time, from any lo­ca­tion. This has ex­po­nen­tially in­creased the attack sur­face that or­ga­ni­za­tions need to be con­cerned with.

The re­sponse to in­creas­ingly com­pli­cated net­worked en­vi­ron­ments needs to be sim­plic­ity. Se­cur­ing these evolv­ing en­vi­ron­ments re­quires three things:

01 col­lab­o­ra­tive in­tel­li­gence: Lo­cal and global threat in­tel­li­gence needs to be shared be­tween se­cu­rity de­vices, and a co­or­di­nated re­sponse be­tween de­vices needs to be or­ches­trated cen­trally.

02 seg­men­ta­tion: Net­works need to be in­tel­li­gently seg­mented into func­tional se­cu­rity zones. End-to-end seg­men­ta­tion, from IoT to the cloud, and across phys­i­cal and virtual en­vi­ron­ments, pro­vides deep vis­i­bil­ity into traf­fic that moves lat­er­ally across the dis­trib­uted net­work, lim­its the spread of mal­ware, and al­lows for the iden­ti­fi­ca­tion and quar­an­tin­ing of in­fected de­vices.

03 univer­sal pol­icy: There is a need for a cen­tral­ized se­cu­rity pol­icy en­gine that de­ter­mines trust lev­els be­tween net­work seg­ments, col­lects real-time threat in­for­ma­tion, es­tab­lishes a uni­fied se­cu­rity pol­icy, and dis­trib­utes ap­pro­pri­ate or­ches­trated pol­icy en­force­ment.

Cy­ber in­sur­ance is an­other so­lu­tion that is in­creas­ingly be­com­ing more rel­e­vant today.

To mit­i­gate these threats, Fortinet has in­tro­duced its new se­cu­rity fab­ric ar­chi­tec­ture. It is de­signed to in­te­grate se­cu­rity tech­nolo­gies for the end­point, ac­cess layer, net­work, ap­pli­ca­tions, data cen­ter, con­tent, and cloud into a sin­gle col­lab­o­ra­tive se­cu­rity so­lu­tion that can be or­ches­trated through a sin­gle man­age­ment in­ter­face.

Cy­ber in­sur­ance is an­other so­lu­tion that is in­creas­ingly be­com­ing more rel­e­vant today. It has been avail­able in the mar­ket for over ten years; how­ever, most se­cu­rity pro­fes­sion­als seem un­likely to have heard of it or know that it ex­ists. In­sur­ance can be suc­cess­fully used as a risk-trans­fer op­tion espe­cially in those coun­tries that have manda­tory data breach no­ti­fi­ca­tion laws. As the ex­pense of deal­ing with a breach gets higher and the cost of deal­ing with manda­tory no­ti­fi­ca­tion is added, the op­tion of us­ing an in­sur­ance cover will be­come more at­trac­tive for many busi­nesses.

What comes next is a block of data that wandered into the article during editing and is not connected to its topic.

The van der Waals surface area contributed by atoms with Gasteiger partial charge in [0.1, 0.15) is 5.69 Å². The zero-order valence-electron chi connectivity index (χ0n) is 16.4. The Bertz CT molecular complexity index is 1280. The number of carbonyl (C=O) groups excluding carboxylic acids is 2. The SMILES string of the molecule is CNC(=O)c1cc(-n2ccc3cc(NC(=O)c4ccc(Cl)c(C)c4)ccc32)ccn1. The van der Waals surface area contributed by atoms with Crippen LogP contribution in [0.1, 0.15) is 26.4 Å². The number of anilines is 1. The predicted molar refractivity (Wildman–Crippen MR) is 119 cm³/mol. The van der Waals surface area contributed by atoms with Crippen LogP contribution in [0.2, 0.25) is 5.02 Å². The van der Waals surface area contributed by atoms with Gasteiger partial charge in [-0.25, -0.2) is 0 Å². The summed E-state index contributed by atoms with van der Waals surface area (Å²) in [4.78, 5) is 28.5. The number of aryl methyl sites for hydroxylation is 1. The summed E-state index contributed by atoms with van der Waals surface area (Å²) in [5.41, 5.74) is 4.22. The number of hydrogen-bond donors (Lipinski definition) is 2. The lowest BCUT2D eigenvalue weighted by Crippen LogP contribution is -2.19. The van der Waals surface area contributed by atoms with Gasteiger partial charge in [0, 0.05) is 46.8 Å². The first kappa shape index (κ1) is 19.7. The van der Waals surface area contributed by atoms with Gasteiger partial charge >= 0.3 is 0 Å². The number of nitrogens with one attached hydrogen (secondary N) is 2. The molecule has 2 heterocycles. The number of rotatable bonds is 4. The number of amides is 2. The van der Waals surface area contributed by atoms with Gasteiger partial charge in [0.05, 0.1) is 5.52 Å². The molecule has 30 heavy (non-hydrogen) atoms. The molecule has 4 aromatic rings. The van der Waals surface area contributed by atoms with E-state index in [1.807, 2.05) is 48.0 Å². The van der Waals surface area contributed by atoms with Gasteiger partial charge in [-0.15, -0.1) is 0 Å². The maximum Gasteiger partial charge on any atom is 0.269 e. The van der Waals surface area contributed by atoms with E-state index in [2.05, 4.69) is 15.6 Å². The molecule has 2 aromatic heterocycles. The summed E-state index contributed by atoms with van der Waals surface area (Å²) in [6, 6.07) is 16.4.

IoT-based se­cu­rity so­lu­tions

The Asia-Pa­cific re­gion is tipped to be at the fore­front of IoT growth with mar­ket re­searcher IDC es­ti­mat­ing that Asia-Pa­cific’s in­dus­tries will con­nect 8.6 bil­lion things by 2019, cre­at­ing a mar­ket op­por­tu­nity of $508bn.

IoT de­vices are sub­jected to a wide va­ri­ety of at­tacks. These in­clude tar­geted code in­jec­tion, phys­i­cally al­ter­ing the firmware, man-in-the mid­dle at­tacks, re­motely con­trol­ling de­vices to al­ter or dis­able their func­tion­al­ity, spoof­ing IoT de­vices, or sim­ply hid­ing mal­ware in the vol­ume of IoT data. IoT de­vices which are at risk in­clude in­fu­sion pumps or heart mon­i­tors used in hos­pi­tals, crit­i­cal in­fra­struc­ture de­vices, traf­fic con­trol or ir­ri­ga­tion sys­tems, and in­ven­tory con­trol de­vices to help track and man­age sup­ply chain.

Or­ga­ni­za­tions need to im­ple­ment cer­tain key se­cu­rity so­lu­tions and strate­gies to se­cure IoT de­ploy­ment:

■ strict ac­cess con­trols

Or­ga­ni­za­tions need to im­ple­ment se­cu­rity in the net­work ac­cess layer. Ac­cess con­trol al­lows net­works to au­to­mat­i­cally iden­tify, au­then­ti­cate, and au­tho­rize IoT de­vices wher­ever they con­nect to the net­work, en­sur­ing they are not be­ing spoofed. net­work seg­men­ta­tion

Given the na­ture of IoT de­vices, we need to en­sure IoT traf­fic never touches the rest of the data flow­ing through the net­work.

Tra­di­tion­ally, seg­ment­ing traf­fic could be achieved us­ing static VLANs. How­ever, given the highly mo­bile na­ture of IoT de­vices, it is ad­vis­able to im­ple­ment a se­cure seg­men­ta­tion so­lu­tion that is de­signed to adapt to the fluid move­ment of de­vices be­tween ac­cess points lo­cated across your dis­trib­uted net­work.

se­cu­rity em­bed­ded in the ac­cess point

De­ploy wire­less ac­cess points that al­ready have em­bed­ded se­cu­rity, and that can also seam­lessly in­te­grate into the larger se­cu­rity ar­chi­tec­ture in or­der to share in­tel­li­gence and co­or­di­nate a re­sponse to threats.

uni­fied man­age­ment and or­ches­tra­tion so­lu­tion

Im­ple­ment a uni­fied man­age­ment and or­ches­tra­tion so­lu­tion that can col­lect threat data from mul­ti­ple sources and de­vices lo­cated across the dis­trib­uted net­work, cor­re­late data, and pro­vide au­to­mated co­or­di­nated re­sponses to stop so­phis­ti­cated threats in their tracks. pro­tec­tion for IoT o/s vul­ner­a­bil­i­ties/ ex­ploits